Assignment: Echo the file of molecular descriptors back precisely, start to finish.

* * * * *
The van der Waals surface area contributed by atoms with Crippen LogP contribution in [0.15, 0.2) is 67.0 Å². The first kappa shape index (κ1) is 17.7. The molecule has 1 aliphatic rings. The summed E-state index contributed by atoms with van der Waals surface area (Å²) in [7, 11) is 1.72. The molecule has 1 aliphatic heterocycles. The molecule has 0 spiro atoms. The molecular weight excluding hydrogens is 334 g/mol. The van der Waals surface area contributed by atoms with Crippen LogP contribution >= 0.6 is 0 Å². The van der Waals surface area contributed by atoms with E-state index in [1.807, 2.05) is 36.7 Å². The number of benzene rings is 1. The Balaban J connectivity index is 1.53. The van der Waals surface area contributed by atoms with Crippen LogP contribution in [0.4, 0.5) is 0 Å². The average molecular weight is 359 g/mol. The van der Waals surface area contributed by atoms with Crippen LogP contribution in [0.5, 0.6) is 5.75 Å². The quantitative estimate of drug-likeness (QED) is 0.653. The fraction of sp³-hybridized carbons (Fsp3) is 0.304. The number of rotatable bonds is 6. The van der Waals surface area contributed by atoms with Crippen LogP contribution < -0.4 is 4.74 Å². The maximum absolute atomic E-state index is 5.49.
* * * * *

The van der Waals surface area contributed by atoms with Crippen LogP contribution in [0.15, 0.2) is 67.0 Å². The first kappa shape index (κ1) is 17.7. The molecule has 1 aliphatic rings. The summed E-state index contributed by atoms with van der Waals surface area (Å²) in [7, 11) is 1.72. The molecule has 1 aliphatic heterocycles. The molecule has 0 spiro atoms. The molecular weight excluding hydrogens is 334 g/mol. The van der Waals surface area contributed by atoms with Crippen LogP contribution >= 0.6 is 0 Å². The van der Waals surface area contributed by atoms with E-state index in [1.807, 2.05) is 36.7 Å². The number of benzene rings is 1. The Balaban J connectivity index is 1.53. The van der Waals surface area contributed by atoms with Crippen LogP contribution in [0.4, 0.5) is 0 Å². The average molecular weight is 359 g/mol. The van der Waals surface area contributed by atoms with Crippen LogP contribution in [0.5, 0.6) is 5.75 Å². The quantitative estimate of drug-likeness (QED) is 0.653. The fraction of sp³-hybridized carbons (Fsp3) is 0.304. The number of rotatable bonds is 6. The van der Waals surface area contributed by atoms with Crippen LogP contribution < -0.4 is 4.74 Å². The maximum absolute atomic E-state index is 5.49.